I’m very confident in the program that I have. I think my coaching staff is very confident in the program that we’ve produced, and it’s a philosophy that I think works effectively from a standpoint of physiology and not necessarily again a standpoint of experience. The program, and again, this is supposed to be an overview of the whole program.

 

The pre-comp program is really about basic skill development. We’re not trying to turn them into competitive animals. We’re trying to keep them in the water on a year-round basis on a minimal level. We’re trying to introduce to these kids a lot of things like Bill Boomer has produced over the last couple of years about balance skills and posture skills and movement through the water, and just trying to expose them to some elements that we think will become more important later on. We teach them skills associated with stretching and some dryland skills that for about five minutes a day just some general stretching to get them used to that before you proceed to an exercise, you stretch or maybe you do some drill activities to make it fun. Sometimes you do those thinks on a cold winter day just to keep them out of the water where maybe it’s a little chilly and you’d rather have them out on the dryland a little bit longer.

 

We teach them year-round participation, and I think that’s an important part of what we’re trying to do is get them there once a week, twice a week on a regular basis. With the age group development program, these are kids who, again, I talked about earlier, are participating in our program a little bit more often. Again, we’re trying to emphasize basic swimming skills in a minimal amount of time, in thirty minutes to forty minutes in the water. Some of our little bit more advanced groups are in for about an hour and fifteen minutes. And dryland and stretching skills are all important parts of that. We sometimes start to introduce them to some very light weight medicine balls, maybe sometimes just rolling them on the ground between partners, not throwing them so much, or just basically, just some basic stretching skills. And, again, what we’re trying to do is create an environment of regularity of training. And training isn’t really the word that should be associated with age group development kids or age group programs. It’s really teaching experiences. And we like to use the model of education with families that are involved in swimming. You don’t send your kid to first grade twice a week…the two days a week that you want to go. You send them every day because that’s what the program is. We don’t teach them that you have to be there every day, but we encourage regularity of the program because that’s how you get better. That’s how you advance your skills. That’s how you introduce more complex skills, is regularity of your participation.

 

With the age group program, there is an enhanced regularity of participation as they go through the program. We expect the gold group to be there more often because they’re pretty committed to swimming, even at that age. Some of our nine and ten year olds there are there five, sometimes six days a week. There are some differences to the age group program now that I am encouraging and am excited about, and I mean really excited about because it would help our program with regard to boys. They participate in our dryland program up until this point under my former age group coach, Brian Pyor, who was very regimented, a lot of medicine ball work, stretching, and skills like that, and I think that it was very effective. It worked very well. But I think with our younger boys that we have in our program, we need more game time, more play time. And I have learned a lot from Dave Nockenower over the last couple of years and listened to what he does with his program, and I think it can be extremely effective in your dryland activities if there is a lot of game activity going on that’s structured and supervised by a coach.

 

Currently, Rod Hanson coaches our better 9-10 year old boys, and we’ve got about 8-10 of them, and in most programs that’s a rarity. We are adjacent to a field, a soccer field, and a park, and they’re out playing soccer, out playing rugby, they’re throwing balls around. When the sprinklers go on they’re out playing in the sprinklers and boys need to play, and they need to play effectively and they need to play hard. And I see the benefits that these kids are deriving from a dryland program that’s less rigid, but it’s a lot of really hard game activity, and I thinks it’s been really good. Our 9-10 boys this year did a very, very outstanding job in their competitions at JOs and their own championships. But I keep encouraging Rod to expand the dryland activity to include things like rugby and soccer and basketball and play hard, and then when you come in to swim be focused on the technical parts of swimming.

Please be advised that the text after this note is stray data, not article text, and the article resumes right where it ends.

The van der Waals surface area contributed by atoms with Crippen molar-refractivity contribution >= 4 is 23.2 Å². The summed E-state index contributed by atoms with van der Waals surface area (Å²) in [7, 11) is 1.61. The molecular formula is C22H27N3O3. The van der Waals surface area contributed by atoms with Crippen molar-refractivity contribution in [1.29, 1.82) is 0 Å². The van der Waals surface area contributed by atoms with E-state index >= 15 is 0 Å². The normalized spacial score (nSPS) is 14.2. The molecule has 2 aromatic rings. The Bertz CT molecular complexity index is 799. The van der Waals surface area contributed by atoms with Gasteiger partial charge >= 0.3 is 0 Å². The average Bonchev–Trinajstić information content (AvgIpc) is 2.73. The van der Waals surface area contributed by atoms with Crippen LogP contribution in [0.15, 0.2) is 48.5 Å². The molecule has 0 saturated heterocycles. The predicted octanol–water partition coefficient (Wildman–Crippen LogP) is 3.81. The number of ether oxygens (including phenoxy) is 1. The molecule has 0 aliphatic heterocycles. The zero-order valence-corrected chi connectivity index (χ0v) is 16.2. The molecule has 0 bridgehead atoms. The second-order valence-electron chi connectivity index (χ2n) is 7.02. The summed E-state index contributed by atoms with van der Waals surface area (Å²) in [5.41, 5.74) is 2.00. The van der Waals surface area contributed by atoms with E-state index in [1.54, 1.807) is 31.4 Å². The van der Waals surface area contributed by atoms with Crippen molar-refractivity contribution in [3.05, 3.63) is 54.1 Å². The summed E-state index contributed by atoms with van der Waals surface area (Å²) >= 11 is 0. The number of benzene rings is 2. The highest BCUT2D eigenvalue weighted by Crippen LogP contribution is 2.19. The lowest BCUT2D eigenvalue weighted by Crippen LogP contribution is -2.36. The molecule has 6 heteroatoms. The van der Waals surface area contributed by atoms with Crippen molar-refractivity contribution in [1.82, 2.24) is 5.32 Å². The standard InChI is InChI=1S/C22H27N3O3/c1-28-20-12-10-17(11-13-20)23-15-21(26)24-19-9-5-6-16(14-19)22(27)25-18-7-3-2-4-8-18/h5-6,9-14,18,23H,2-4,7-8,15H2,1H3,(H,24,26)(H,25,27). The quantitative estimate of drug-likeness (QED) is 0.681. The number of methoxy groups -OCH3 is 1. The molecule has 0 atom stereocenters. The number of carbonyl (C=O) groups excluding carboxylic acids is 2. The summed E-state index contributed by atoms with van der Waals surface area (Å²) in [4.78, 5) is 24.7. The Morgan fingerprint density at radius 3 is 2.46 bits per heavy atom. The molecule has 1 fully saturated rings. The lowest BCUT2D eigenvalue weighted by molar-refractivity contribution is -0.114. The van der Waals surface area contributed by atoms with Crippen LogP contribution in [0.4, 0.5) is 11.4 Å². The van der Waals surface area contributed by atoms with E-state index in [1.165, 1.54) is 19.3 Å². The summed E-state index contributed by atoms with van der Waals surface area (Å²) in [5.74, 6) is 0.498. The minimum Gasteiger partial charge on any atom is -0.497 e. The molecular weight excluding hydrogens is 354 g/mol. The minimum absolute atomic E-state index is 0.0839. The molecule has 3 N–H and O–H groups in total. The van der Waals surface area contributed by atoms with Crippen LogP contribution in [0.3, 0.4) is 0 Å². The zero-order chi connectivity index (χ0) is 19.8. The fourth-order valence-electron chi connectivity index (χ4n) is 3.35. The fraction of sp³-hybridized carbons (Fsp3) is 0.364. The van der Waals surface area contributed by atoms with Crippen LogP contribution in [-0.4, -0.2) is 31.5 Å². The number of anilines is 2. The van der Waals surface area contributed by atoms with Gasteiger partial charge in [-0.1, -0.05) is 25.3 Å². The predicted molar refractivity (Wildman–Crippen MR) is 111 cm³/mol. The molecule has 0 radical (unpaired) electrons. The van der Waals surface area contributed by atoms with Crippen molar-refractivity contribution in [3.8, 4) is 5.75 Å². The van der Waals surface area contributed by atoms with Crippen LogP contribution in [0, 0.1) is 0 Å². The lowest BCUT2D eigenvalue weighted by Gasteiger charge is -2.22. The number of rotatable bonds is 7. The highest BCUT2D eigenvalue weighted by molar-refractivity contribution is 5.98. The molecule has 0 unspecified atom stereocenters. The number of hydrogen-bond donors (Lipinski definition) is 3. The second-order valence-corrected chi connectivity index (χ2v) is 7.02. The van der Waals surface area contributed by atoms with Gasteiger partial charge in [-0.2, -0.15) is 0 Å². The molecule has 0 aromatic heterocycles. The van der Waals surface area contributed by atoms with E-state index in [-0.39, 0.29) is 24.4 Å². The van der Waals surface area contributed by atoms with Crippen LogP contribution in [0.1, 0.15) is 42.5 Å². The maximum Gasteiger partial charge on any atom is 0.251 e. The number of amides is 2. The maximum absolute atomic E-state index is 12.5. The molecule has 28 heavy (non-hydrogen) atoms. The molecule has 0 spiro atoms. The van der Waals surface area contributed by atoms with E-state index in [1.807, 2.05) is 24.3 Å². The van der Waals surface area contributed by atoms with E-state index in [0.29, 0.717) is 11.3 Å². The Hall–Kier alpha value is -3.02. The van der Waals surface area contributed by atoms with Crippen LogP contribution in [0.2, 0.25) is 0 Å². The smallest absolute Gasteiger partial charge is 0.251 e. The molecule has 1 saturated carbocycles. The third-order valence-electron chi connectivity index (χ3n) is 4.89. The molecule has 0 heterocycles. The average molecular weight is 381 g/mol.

The maximum yardage that the age group program goes    at the top end is about 3,000 to 3,500 yards, and that has been consistent since I’ve been there. It’s a very structured workout. It’s a lot of 25s and 50s and occasional 100 here or there, maybe a 200 here and there. But the really important facet of this program is teaching skill, teaching the drill. It’s sometimes rather boring and mundane because it’s 8 25s, catch up, freestyle concentrated on the elbow position, good steady fast kick, and you get 10-15 seconds rest between each 25. But I think that it’s really important that we teach the mechanical skills as early on as possible. Training can come later.

 

I don’t believe that an aerobic base is critically important  to success in swimming. I think you can develop an aerobic base as a term that people use at a much later standpoint in time. I think you need to develop an efficiency base much longer, much earlier, than worrying about some aerobic base nomenclature. So, doing the yardage is not a high priority in our program. Amanda Beard came out of this program as a very effective international champion, and I don’t care  if anybody wants to challenge me at her performance of late. She still is an Olympic silver medalist and gold medalist and American record holder, going 3,000 yards a day on a minimal program. And moving into the national program doing about 5,000 yards a day. Somebody had a question right here?

 

(QUESTION). The question is that females achieve aerobic threshold at an earlier stage than men and that’s true physiologically in terms of I think our average adolescent individual that reached puberty that beyond that point you’re probably not going to see a lot of tremendous gains from that regard. But again, you can’t go back and change mechanics dramatically with somebody who’s spent most of their time thrashing about the water for the development of an aerobic threshold. I think the greater you can work on efficiency at a younger age is more important, and again, we always preface these things… I heard John Ponce speak yesterday… These are my opinions, those were John’s yesterday. Those are Pete Morgan’s yesterday. These are my opinions and again, I’ve got enough results of our program to demonstrate that certainly Amanda Beard was an exceptional young athlete, but her international success was not predicated on trying to do a yardage program. It was based on learning skills associated with being as good as she is. And I think she’s going to be there next year. Don’t count her out yet. The maximal distance of the age group program, mostly are 25s, 50s, 75s, 100’s, not a lot of yardage. Not a lot of longer yardage. And repetitive technique correction is really important throughout the program. We do a lot of drill work and technical orientation through workouts, and it’s the drill work that makes up the work, and it’s not just … there’s drill parts and there’s work parts. The drill is part of the work. That will become a little more evident. The focus is not dictated by a senior training program in the sense that because my athletes aren’t going 20,000 a day or 10,000 a workout. There’s not a pressure on the age group program that we’ve got to go 5,000 yard workouts because at some point they’re going to go 10,000 yard workouts. There’s not that kind of a transition between our age group program and the senior program. The adaptation to our senior program is still difficult because it’s a faster pace and more effort, and yardage is longer. But we’ve not had a tremendous problem with kids moving out of our age group program into our senior program. I haven’t seen that happen.